The tippy tap is a hands free way to wash your hands that is especially appropriate for rural areas where there is no running water. It is operated by a foot lever and thus reduces the chance for bacteria transmission as the user touches only the soap. It uses only 40 millilitres of water to wash your hands versus 500 millilitres using a mug. Additionally, the used “waste” water can go to plants or back into the water table.
While the tippy tap is a great technology, it is just that – a technology. It is important to recognise that there is a difference between great technology and adoption of the technology. However, it is a great tool that can help kick start the conversation about hand washing with soap and help increase this behaviour. And it does so in a fun and easy manner that is especially appealing to children.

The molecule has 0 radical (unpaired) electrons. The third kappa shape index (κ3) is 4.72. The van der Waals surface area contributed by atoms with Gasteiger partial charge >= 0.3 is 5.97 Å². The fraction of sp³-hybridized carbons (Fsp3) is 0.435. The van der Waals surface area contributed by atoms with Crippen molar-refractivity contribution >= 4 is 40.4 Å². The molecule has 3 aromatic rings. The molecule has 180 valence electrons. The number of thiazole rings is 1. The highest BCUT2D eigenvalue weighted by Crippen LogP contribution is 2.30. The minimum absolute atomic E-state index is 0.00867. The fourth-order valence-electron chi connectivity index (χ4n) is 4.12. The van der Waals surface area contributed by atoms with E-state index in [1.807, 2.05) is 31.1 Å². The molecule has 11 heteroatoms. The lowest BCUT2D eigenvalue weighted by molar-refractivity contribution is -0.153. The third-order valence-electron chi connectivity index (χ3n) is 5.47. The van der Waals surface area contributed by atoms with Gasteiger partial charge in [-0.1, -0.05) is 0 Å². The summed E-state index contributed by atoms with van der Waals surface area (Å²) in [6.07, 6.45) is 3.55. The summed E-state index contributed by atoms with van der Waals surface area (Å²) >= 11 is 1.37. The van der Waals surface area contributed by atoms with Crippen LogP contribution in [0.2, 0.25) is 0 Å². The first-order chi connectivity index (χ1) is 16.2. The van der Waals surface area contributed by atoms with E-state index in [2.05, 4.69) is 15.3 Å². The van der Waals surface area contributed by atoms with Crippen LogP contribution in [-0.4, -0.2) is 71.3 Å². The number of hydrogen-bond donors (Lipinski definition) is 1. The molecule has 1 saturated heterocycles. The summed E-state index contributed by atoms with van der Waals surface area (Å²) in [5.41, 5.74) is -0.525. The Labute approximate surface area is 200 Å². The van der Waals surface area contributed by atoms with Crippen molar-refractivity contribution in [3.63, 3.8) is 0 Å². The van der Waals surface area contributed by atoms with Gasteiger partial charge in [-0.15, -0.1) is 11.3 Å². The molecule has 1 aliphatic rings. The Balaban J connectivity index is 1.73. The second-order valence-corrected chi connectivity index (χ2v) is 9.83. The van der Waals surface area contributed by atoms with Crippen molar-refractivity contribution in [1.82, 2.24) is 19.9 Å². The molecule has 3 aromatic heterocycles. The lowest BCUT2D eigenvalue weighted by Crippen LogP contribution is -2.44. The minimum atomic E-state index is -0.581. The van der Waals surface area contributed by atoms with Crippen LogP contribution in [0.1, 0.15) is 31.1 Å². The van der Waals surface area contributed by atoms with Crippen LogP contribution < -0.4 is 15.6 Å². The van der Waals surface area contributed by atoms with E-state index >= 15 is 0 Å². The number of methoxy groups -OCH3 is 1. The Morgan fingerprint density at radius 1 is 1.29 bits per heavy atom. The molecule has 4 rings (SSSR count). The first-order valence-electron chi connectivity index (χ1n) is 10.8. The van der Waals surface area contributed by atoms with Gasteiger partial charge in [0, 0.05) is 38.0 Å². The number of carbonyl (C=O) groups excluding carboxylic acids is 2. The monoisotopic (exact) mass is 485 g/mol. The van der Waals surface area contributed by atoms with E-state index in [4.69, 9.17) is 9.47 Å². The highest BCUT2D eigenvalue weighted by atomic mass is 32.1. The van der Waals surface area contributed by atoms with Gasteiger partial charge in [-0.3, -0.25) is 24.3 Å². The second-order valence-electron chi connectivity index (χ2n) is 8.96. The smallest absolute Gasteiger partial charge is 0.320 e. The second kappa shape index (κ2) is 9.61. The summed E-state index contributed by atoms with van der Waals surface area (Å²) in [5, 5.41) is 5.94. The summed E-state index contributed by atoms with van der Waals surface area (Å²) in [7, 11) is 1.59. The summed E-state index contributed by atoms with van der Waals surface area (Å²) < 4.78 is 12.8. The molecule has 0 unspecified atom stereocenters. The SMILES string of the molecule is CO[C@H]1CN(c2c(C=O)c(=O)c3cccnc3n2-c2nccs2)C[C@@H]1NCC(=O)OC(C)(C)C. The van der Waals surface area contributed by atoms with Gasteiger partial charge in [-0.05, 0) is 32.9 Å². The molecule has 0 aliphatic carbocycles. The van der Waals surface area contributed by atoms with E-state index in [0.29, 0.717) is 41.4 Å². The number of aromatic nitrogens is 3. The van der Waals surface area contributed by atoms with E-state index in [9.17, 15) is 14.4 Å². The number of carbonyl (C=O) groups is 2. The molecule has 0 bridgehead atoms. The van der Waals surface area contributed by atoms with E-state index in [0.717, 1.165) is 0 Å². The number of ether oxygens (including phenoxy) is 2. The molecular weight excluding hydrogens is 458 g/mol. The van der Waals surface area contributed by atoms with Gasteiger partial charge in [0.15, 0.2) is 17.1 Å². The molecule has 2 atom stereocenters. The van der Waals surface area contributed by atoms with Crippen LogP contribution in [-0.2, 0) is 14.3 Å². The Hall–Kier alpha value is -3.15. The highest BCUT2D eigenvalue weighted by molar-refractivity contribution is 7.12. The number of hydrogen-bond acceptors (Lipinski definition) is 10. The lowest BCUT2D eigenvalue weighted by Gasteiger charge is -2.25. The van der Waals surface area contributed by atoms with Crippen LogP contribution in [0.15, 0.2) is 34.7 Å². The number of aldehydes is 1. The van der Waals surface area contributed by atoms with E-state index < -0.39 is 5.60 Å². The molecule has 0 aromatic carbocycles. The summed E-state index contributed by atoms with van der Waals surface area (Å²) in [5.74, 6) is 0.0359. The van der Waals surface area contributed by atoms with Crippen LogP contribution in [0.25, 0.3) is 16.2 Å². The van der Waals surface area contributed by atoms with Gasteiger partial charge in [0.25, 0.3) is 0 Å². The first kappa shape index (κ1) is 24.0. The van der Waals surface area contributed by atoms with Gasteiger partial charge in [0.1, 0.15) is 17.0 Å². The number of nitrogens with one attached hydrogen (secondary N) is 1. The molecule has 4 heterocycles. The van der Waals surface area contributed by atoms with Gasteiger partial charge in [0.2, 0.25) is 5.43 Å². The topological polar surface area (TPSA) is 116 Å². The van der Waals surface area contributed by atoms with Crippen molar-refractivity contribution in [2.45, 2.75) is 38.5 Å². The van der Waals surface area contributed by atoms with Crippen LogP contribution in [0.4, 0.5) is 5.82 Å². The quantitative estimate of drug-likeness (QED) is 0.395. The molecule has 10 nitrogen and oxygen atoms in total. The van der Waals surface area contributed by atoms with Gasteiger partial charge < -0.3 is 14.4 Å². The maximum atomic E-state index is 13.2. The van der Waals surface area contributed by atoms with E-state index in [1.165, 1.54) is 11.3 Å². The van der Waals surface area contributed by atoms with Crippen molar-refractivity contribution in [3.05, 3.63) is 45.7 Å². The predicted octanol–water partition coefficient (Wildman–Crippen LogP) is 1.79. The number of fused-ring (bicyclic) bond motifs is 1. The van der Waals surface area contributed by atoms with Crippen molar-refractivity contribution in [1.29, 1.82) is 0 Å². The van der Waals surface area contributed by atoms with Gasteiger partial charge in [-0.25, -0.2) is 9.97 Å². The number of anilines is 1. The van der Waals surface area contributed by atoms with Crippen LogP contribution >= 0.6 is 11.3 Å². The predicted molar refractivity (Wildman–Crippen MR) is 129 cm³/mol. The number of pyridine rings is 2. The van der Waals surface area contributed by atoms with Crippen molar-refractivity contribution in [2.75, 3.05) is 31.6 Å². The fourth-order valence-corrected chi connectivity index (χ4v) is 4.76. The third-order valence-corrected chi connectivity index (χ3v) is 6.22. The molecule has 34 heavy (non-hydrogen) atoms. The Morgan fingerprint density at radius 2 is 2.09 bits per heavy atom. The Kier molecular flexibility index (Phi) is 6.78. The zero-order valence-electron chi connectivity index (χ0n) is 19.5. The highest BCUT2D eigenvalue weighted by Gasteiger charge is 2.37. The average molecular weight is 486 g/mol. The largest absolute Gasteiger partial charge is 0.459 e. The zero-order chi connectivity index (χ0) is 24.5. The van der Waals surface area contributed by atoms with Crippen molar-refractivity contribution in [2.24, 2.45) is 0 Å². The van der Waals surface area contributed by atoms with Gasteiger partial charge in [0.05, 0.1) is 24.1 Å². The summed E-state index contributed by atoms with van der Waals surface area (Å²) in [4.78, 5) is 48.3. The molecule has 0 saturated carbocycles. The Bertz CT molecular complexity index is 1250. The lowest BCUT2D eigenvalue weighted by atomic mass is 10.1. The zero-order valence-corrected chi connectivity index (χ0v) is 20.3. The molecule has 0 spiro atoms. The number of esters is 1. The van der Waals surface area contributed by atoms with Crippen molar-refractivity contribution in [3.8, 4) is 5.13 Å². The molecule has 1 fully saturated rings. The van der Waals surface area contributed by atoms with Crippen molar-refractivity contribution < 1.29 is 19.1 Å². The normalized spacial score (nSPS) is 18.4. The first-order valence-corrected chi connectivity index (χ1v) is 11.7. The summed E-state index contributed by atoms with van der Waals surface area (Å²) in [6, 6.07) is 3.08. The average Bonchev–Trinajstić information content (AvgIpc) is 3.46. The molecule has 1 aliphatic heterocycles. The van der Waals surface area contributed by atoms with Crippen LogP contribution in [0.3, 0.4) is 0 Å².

The first ‘official’ tippy tap was built in the eighties by Dr. Jim Watt in Zimbabwe using a gourd. Since then, many variations have come into existence depending on local materials and aesthetics.
More about the Tippy tap:
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